Parallel Lines: Smartphone central


The key trend that has been the driving force of unified communications is the adoption of laptops by mobile dealers.

Mobile dealers see the laptop market as a way to generate more data deals and it has in turn flourished thanks to the mobile market’s interest in providing all kinds of products one consumer may need for their communications purposes.

Selling laptops feels natural for some dealers in the channel as they are an extension to a mobile phone, but for some it’s been a little harder to sell the kit.

Perhaps, what I’m saying is that if you’re a dealer that’s closely affiliated with a network, or are a network retail outlet yourself, you’re better placed in the market to sell on the products. I’ll explain why. 

After the mobile industry took its first steps into the IT space, it opened up the capabilities for hardware and in particular, VoIP, which has been a growing force. This is also down to the increasing number of smartphones which enable VoIP on the devices.

Moving forward, people will make calls predominantly through data connections and there are a few key drivers of this. Users have been used to accessing a VoIP call through their computers for a few years now and this is down to the computer industry growing and increasing in capabilities quite quickly.

They want to access the calls over the internet wherever they are and the simplest way to do this is through a device which is with you all the time – a smartphone or mini laptop.

The smartphone market is just as powerful, if not more powerful than the laptop market. If you look at the rate of growth since smartphones first came to market it’s grown so much faster than the laptop market. So, customers looking for a VoIP connection will soon enough turn to a smartphone device rather than a laptop.

The thing is, customers tend to see their network as their first point of contact when they’re deciding on new equipment because of the close relationship networks have with their end user.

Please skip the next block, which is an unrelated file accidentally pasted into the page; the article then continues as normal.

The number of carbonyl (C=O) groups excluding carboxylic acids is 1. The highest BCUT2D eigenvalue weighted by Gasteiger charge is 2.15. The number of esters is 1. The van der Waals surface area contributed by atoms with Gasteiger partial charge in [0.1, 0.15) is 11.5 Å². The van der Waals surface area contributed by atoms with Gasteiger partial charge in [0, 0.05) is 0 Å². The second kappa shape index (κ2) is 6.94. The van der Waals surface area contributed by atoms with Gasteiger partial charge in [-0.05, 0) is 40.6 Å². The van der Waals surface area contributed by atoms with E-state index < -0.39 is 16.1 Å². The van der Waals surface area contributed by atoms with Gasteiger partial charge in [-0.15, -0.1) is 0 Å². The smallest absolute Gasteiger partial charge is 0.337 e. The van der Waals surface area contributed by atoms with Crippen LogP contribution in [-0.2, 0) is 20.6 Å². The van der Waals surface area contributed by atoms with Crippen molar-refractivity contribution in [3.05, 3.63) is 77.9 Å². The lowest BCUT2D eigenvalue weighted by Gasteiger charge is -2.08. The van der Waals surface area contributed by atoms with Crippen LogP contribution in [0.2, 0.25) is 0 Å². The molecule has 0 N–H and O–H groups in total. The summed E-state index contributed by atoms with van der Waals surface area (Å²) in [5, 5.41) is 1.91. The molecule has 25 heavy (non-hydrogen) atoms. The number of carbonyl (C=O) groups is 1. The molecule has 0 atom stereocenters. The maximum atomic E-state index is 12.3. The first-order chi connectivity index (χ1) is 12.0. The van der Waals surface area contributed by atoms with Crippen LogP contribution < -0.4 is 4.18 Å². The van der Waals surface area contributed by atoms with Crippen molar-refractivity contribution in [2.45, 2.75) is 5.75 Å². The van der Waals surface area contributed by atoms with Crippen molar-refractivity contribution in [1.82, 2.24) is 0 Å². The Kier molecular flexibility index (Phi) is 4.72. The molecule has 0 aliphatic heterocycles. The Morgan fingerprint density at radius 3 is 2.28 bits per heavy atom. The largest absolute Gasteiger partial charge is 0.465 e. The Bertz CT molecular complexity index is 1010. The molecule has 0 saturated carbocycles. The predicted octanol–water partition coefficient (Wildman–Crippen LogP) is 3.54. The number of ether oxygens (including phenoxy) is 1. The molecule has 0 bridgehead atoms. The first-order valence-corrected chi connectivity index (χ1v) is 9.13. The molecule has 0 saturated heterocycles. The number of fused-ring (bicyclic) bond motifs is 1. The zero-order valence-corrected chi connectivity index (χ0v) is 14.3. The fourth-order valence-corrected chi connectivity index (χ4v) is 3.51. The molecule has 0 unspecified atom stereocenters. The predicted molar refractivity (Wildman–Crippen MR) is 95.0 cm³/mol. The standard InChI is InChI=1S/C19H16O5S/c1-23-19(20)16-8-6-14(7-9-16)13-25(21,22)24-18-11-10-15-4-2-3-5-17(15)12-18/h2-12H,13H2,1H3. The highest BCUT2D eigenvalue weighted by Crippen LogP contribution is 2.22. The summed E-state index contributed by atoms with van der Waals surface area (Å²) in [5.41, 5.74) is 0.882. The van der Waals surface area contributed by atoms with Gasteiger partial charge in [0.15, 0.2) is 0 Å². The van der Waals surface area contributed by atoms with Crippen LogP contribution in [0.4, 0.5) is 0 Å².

Rarely do you see a customer say, “I’ll go to my manufacturer and they will guide me in the right direction.” That’s not how the high street works. In particular, this is due to the type of store you see on the high street – network stores out-number manufacturer stores.

Another factor is, people today are very demanding and increasingly want data at their fingertips. They want to access the internet from home and when out of the office, so the most logical way for this to happen is through the mobile phone which is usually tied to a network contract.

IT stockists have noticed this and are also enhancing the kit they sell and are increasingly looking at smartphones.

So, while the mobile market looks at taking on laptops and the IT market eyes smartphones, which sector will prosper? That’s purely down to the country market, and how quickly consumers figure out that the networks are in charge of their decision-making to a degree.

In America, the market is very network-led, in Europe it’s not as obvious that the network is more powerful. But things are moving in that direction.

In the short term in Europe, PC manufacturers have the upper hand because customers are more used to getting their hardware from a PC vendor, but in the long term, networks will be better placed especially as the smartphone market grows to surpass the laptop market.